ISTANBUL — Rosneft's management thinks 2014-15 would be the best time to bring a foreign strategic investor into the company, chief executive Eduard Khudainatov, told Interfax on the sidelines of Russian-Turkish talks in Istanbul late Wednesday.
"Management needs two or three years to prepare the company. We think we are three times undervalued. Look how much Exxon and BP are worth," Khudainatov said.
Rosneft's market cap is currently about $75 billion, compared with more than $363 billion at Exxon and $138 billion for BP.
The government sold 15 percent of Rosneft in an IPO in 2006, and plans to sell another 15 percent on the open market by 2015 and use 10 percent minus one share for asset swaps with investors.
Khudainatov also said the company was creating a development strategy, but he did not say when it might be ready for review.
Management will prepare a production forecast for 2011 before the end of this year. "Rosneft's only goal is one of production growth, but of course single- not double-digit growth," he said.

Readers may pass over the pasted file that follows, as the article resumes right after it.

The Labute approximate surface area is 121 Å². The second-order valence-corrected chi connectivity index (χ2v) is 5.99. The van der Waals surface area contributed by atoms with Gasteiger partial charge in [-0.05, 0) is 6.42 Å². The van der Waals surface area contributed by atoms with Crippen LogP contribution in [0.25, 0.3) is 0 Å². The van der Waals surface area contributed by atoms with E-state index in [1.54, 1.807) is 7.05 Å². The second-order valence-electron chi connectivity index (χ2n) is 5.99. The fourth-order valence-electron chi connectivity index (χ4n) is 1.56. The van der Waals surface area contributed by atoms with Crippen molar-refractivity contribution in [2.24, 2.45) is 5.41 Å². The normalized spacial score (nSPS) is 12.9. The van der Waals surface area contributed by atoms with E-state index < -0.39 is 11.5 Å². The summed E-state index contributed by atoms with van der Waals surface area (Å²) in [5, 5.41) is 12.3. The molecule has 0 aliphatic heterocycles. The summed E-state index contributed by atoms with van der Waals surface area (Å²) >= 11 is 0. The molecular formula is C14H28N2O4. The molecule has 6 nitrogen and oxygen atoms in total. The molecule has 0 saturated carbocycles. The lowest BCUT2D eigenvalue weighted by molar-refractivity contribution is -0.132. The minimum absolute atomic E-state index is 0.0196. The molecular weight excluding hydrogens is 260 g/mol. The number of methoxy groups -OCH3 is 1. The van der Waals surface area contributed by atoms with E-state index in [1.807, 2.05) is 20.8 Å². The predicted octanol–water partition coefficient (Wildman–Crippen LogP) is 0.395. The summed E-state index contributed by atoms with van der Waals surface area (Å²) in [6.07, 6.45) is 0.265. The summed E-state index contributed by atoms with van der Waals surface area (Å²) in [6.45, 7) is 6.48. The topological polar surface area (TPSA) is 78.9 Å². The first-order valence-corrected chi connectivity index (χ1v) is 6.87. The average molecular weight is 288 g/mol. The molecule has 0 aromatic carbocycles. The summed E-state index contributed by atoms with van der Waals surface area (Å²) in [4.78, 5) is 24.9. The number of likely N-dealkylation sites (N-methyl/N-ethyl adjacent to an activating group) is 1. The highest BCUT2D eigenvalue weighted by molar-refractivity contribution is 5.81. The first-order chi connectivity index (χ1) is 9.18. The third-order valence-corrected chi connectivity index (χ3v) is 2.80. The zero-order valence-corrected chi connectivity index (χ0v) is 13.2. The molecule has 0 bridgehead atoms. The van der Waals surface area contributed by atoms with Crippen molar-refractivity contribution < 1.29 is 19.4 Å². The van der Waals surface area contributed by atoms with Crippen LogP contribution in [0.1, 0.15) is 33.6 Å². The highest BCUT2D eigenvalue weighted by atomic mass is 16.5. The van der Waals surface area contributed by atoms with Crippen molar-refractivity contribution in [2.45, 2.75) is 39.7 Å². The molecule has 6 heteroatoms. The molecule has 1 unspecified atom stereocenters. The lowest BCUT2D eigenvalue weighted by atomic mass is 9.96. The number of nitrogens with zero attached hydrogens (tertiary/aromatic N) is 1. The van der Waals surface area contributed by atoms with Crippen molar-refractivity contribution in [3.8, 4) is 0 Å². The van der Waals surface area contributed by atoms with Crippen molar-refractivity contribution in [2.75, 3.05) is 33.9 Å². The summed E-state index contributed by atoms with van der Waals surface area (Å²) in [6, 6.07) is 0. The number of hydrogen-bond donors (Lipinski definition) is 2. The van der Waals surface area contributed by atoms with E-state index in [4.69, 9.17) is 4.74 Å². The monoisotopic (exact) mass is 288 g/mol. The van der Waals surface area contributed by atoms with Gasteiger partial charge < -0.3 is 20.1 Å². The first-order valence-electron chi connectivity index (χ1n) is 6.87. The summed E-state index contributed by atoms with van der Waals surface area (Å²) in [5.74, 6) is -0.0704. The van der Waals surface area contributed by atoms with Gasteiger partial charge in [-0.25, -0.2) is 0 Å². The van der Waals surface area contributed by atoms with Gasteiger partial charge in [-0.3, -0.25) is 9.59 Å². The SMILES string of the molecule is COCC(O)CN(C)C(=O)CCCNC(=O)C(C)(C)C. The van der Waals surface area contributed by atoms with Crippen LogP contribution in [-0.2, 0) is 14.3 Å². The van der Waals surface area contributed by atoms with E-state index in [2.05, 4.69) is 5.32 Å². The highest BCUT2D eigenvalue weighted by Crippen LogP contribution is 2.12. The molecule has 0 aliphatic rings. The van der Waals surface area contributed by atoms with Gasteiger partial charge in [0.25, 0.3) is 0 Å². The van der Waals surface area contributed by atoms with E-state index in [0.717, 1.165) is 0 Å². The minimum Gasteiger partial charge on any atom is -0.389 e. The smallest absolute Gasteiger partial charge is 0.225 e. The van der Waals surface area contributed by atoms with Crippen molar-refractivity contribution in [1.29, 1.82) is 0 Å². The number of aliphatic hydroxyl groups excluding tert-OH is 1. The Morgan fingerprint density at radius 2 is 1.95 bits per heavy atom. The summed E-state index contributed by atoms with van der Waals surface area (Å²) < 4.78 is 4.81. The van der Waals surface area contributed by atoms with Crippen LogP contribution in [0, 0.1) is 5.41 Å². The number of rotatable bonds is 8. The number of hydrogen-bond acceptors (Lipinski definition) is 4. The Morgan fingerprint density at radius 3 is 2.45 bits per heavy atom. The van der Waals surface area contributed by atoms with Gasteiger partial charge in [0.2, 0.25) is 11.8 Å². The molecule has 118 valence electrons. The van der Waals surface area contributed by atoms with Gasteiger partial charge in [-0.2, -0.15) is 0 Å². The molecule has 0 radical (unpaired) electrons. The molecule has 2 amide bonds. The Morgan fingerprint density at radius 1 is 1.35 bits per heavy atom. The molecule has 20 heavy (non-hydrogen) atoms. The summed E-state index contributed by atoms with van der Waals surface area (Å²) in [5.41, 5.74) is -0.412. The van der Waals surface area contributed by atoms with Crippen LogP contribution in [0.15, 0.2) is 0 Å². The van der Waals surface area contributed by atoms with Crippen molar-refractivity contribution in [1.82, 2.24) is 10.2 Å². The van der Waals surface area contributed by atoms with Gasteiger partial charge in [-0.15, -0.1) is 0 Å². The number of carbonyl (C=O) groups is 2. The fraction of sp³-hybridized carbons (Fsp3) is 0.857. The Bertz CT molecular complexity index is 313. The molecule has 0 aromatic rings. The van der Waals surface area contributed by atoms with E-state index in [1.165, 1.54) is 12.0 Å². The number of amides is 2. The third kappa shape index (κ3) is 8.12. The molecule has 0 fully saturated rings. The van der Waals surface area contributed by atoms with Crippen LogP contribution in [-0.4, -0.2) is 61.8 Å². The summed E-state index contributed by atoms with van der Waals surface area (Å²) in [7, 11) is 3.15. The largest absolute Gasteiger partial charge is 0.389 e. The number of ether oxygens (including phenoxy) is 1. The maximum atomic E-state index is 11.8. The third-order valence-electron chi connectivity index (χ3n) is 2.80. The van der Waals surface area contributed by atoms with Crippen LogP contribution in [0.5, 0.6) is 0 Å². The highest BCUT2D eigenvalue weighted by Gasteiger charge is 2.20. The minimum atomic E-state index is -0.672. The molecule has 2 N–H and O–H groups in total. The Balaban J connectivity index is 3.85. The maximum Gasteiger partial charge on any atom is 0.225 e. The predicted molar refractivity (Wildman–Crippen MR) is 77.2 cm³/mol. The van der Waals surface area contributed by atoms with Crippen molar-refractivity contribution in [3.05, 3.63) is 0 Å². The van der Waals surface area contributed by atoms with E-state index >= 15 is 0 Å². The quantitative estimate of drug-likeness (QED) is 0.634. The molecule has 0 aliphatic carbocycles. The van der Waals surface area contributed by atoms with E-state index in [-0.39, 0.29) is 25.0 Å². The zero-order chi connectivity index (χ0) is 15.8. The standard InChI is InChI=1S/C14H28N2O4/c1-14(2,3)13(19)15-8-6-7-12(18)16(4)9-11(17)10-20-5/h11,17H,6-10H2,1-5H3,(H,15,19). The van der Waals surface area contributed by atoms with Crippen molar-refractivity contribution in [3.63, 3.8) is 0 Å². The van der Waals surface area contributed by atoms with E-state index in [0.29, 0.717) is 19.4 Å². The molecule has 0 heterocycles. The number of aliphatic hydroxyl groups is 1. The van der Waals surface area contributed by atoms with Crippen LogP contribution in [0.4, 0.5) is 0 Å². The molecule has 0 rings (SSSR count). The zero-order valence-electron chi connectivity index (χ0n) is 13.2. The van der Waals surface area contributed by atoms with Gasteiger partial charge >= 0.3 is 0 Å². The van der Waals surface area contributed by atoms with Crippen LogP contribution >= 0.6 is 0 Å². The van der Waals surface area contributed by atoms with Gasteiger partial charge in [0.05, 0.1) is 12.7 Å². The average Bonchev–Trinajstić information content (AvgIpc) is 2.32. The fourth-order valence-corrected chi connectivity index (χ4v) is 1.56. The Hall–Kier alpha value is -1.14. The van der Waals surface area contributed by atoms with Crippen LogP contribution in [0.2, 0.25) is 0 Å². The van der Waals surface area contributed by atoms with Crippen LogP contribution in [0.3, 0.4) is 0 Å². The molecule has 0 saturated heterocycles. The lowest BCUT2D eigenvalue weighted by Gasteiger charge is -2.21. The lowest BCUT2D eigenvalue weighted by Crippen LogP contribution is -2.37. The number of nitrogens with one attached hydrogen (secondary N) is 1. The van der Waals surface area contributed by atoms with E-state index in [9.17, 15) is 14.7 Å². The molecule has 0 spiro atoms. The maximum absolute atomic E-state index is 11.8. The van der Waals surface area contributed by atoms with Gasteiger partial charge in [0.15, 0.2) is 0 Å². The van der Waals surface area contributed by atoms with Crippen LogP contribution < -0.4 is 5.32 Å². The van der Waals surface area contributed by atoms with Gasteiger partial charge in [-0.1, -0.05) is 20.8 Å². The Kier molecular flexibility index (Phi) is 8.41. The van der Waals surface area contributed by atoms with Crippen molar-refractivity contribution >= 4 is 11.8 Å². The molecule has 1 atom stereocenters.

Previous forecasts indicate that Rosneft will raise oil production up to 7.5 percent in 2010 to just over 119 million tons.
Khudainatov said Rosneft and Bashneft had not discussed partnership in the development of the Titov and Trebs oil fields.
Meanwhile, Khudainatov was unable to confirm that an alleged spy has been tapped to become vice president of his company.
Kommersant said this week that Andrei Bezrukov, one of nine people arrested in the United States in the summer on suspicion of belonging to a Russian spy ring, had been appointed as an aide to Khudainatov.
The paper said Bezrukov, alias Donald Heathfield, would consult Khudainatov on international projects and could in time be appointed vice president of Rosneft for international projects.
Sources at Rosneft told Interfax that Bezrukov was on the company's payroll as aide to its president. "Come on, who's told you that? I haven't heard anything about it. I'm telling you as the [company's] president," Khudainatov told reporters in Istanbul late Wednesday.
"He's a Russian citizen, and I don't know whether he's a spy or not. He's an OK guy, with a good grasp of international issues," Khudainatov said when asked whether Berzukov actually worked at Rosneft.